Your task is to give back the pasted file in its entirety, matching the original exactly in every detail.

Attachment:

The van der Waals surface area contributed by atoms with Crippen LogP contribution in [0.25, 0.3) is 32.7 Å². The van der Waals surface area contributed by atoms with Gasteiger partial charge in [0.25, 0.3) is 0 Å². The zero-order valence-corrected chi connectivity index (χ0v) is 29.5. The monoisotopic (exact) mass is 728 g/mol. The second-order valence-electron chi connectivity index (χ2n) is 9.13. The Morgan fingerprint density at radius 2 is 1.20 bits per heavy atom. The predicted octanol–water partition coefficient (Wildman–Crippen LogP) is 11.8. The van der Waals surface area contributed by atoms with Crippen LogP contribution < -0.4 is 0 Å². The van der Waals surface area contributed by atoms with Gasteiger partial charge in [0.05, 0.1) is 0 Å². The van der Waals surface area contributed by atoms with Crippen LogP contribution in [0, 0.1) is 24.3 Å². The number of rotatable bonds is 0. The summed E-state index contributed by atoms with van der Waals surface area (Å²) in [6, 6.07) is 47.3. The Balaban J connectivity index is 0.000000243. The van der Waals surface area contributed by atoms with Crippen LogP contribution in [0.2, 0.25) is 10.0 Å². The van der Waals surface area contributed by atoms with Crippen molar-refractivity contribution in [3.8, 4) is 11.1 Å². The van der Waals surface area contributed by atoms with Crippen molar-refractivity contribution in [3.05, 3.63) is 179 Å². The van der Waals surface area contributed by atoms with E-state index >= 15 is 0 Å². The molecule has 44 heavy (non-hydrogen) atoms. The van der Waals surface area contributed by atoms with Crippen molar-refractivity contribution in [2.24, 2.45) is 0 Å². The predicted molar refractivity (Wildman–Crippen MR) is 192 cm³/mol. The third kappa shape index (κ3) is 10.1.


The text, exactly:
The van der Waals surface area contributed by atoms with Crippen LogP contribution in [0.25, 0.3) is 32.7 Å². The van der Waals surface area contributed by atoms with Gasteiger partial charge in [0.25, 0.3) is 0 Å². The zero-order valence-corrected chi connectivity index (χ0v) is 29.5. The monoisotopic (exact) mass is 728 g/mol. The second-order valence-electron chi connectivity index (χ2n) is 9.13. The Morgan fingerprint density at radius 2 is 1.20 bits per heavy atom. The predicted octanol–water partition coefficient (Wildman–Crippen LogP) is 11.8. The van der Waals surface area contributed by atoms with Crippen LogP contribution < -0.4 is 0 Å². The van der Waals surface area contributed by atoms with Gasteiger partial charge in [0.05, 0.1) is 0 Å². The van der Waals surface area contributed by atoms with Crippen LogP contribution in [0, 0.1) is 24.3 Å². The number of rotatable bonds is 0. The summed E-state index contributed by atoms with van der Waals surface area (Å²) in [6, 6.07) is 47.3. The Balaban J connectivity index is 0.000000243. The van der Waals surface area contributed by atoms with Crippen LogP contribution in [0.2, 0.25) is 10.0 Å². The van der Waals surface area contributed by atoms with Crippen molar-refractivity contribution in [3.8, 4) is 11.1 Å². The van der Waals surface area contributed by atoms with Crippen molar-refractivity contribution in [3.05, 3.63) is 179 Å². The van der Waals surface area contributed by atoms with E-state index >= 15 is 0 Å². The molecule has 44 heavy (non-hydrogen) atoms. The van der Waals surface area contributed by atoms with Crippen molar-refractivity contribution in [2.24, 2.45) is 0 Å². The predicted molar refractivity (Wildman–Crippen MR) is 192 cm³/mol. The third kappa shape index (κ3) is 10.1.